Two sayings come to mind as I write and envision the message for this column — “God helps those who help themselves” and “the squeaky wheel gets the grease.” Not wanting to jump on the band wagon of how poor cattle prices are, I want to make you all realize that you all have an influence on what goes on in this business.
A couple of weeks back, I spoke at a conference in Red Deer about the, “Romance and Reality of Branded Beef.” The talk aimed to lay out the realities and dispel the myth that not all the streets in the beef industry are paved with gold. In fact, the journey is a long and hard one with no simple solutions. This said, I had lunch with an old colleague who still works full time and who ranches on the side. During our heated lunch discussion all he could do was bitch and gripe about the state of the industry and point fingers saying everyone other than himself was at fault. First, I do agree things are not too rosy, but I also know when you point one finger at someone else there are always three fingers pointing back at you, and that we all must take responsibility for our businesses and industry.
My friend’s main attacks were of course pointed at the packers and if you spoke to the packers they would point fingers at the retailers. I often joke the Canadian beef industry is more dysfunctional than a guest family on the Jerry Springer show!!! The cow/calf sector blames the feedlots, the feedlots blame the packers, and the packers blame the retailers and on and on it goes. I suggested to my friend some of my insights, to which he replied, “we are watching what you are doing and you don’t seem to be getting ahead either.” To which I replied, “Rome was not built in a day and relationships take time to cultivate.”
It seems the whole beef business is looking for a silver bullet and for a quick fix, but the reality is there is none. Simply building a packing plant will not guarantee success either, if you cannot sell your beef and cash flow your business.
Changing this business starts by us all making a little noise and taking responsibility for its future. Where can it start? As close as your local grocery store.
Up here in the Peace we have a regional grocer that likes to call themselves “Our Home Town Advantage” and that we should support them by buying local instead of shopping at the national grocers like Save on Foods, Superstore or Safeway. To this, I would like to ask “are they supporting/buying local and if they are how much of the retail pie are they willing to share?”
Truth be told, if I look at the buy price — what they pay for — beef and compare it to their sell price, many retailers have margins that approach 50 per cent on certain beef items! Worse yet, they make those margins on product that they own for less than three or four days and on terms that are sometimes greater than 60 days.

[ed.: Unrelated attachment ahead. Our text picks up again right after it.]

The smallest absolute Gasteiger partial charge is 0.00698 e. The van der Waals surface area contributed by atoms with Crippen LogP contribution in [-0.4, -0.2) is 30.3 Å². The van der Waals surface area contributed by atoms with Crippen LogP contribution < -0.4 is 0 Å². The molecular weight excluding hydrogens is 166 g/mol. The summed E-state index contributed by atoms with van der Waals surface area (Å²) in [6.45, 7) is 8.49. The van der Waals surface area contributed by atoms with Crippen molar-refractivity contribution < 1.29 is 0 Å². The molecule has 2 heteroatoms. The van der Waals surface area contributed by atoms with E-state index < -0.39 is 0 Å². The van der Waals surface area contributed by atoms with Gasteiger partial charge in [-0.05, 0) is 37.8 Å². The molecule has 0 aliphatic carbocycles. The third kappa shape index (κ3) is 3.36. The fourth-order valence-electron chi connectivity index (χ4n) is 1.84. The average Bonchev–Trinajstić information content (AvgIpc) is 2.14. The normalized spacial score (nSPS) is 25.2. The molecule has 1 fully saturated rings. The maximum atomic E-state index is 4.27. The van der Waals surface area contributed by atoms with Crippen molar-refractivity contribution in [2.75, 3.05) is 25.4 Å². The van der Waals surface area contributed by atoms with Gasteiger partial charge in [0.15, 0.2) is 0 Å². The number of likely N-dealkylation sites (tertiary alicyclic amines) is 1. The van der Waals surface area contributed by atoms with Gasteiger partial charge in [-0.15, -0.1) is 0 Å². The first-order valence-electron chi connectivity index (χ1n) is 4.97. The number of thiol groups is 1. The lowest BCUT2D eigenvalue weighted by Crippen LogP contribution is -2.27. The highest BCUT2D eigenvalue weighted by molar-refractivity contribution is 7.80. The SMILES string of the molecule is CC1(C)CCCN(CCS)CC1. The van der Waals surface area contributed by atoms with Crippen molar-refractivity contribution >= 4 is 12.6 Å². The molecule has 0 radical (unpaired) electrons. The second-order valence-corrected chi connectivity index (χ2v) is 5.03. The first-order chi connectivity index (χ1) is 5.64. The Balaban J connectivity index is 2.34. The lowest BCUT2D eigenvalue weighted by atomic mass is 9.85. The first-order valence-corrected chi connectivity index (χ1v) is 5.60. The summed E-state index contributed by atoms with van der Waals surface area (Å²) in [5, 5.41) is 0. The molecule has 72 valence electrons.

Rimbey, Alberta Rancher Ian Aitken had a cull cow custom-processed to highlight the inequity of profit distribution in the beef production chain. The cow that would only have brought $340 at auction yielded $1,233 of hamburger and stew meat when valued at local store prices. Although cull cows are older animals being removed from the breeding herd, they provide a crucial source of income for producers, and used to regularly bring $700 or more at auction. “Producers are selling cull cows at record low prices yet retail stores claim they use the beef as a loss leader and the beef packers claim they lose money processing cows — we need an inquiry to discover the truth” stated Aitken. “The Canadian retail price of hamburger today is around $2.75/lb., up from the $1.75/lb. it was 10 years ago. In those 10 years, however, the price of cull cows at auction has halved — clearly something is wrong.”
Great job Ian for bringing this to the media’s attention!
On another level, Loblaws/ Superstore is running a national beef program called PC Naturally… an Angus, no hormone/no antibiotic product, you would think at first glance it comes from Canadian ranchers, but in fact comes from the U. S. Why? Because it’s cheaper even though Canadian product would be available if they looked.
So I ask Galen Weston (executive chairman of Loblaws), where’s your buy Canadian attitude? Ironic how our industry gets slapped with country-of-origin labelling (COOL) in the U. S., which helps discriminate Canadian beef, and we had more than 103,000 tonnes of U. S. beef entering the country as of November 7, which most consumer’s think is Canadian. Maybe we need COOL in Canada? Further to the retailers, where are the restaurants we eat at getting their beef? Many will say on the menu that it is AAA Alberta Beef. If that’s the case get them to show you the box, because there are many, many restaurants using the same smoke and mirror tactics as the retailers.
So if you want some change, start making a little noise and make the retailers accountable! For your reference and knowledge I will post the weekly prices that packers are receiving for some of the retail related cuts on our website so that you can compare for yourself their margins. I will also include some contact numbers of these retailers and their head offices to make the squeaking a little easier.
Dr. Christoph E. Weder is a purebred Angus breeder in the Peace region of Alberta and also runs SVR Ranch Consulting. He is also a founding member of Prairie Heritage Beef Producers For additional info check out www.spiritviewranch.com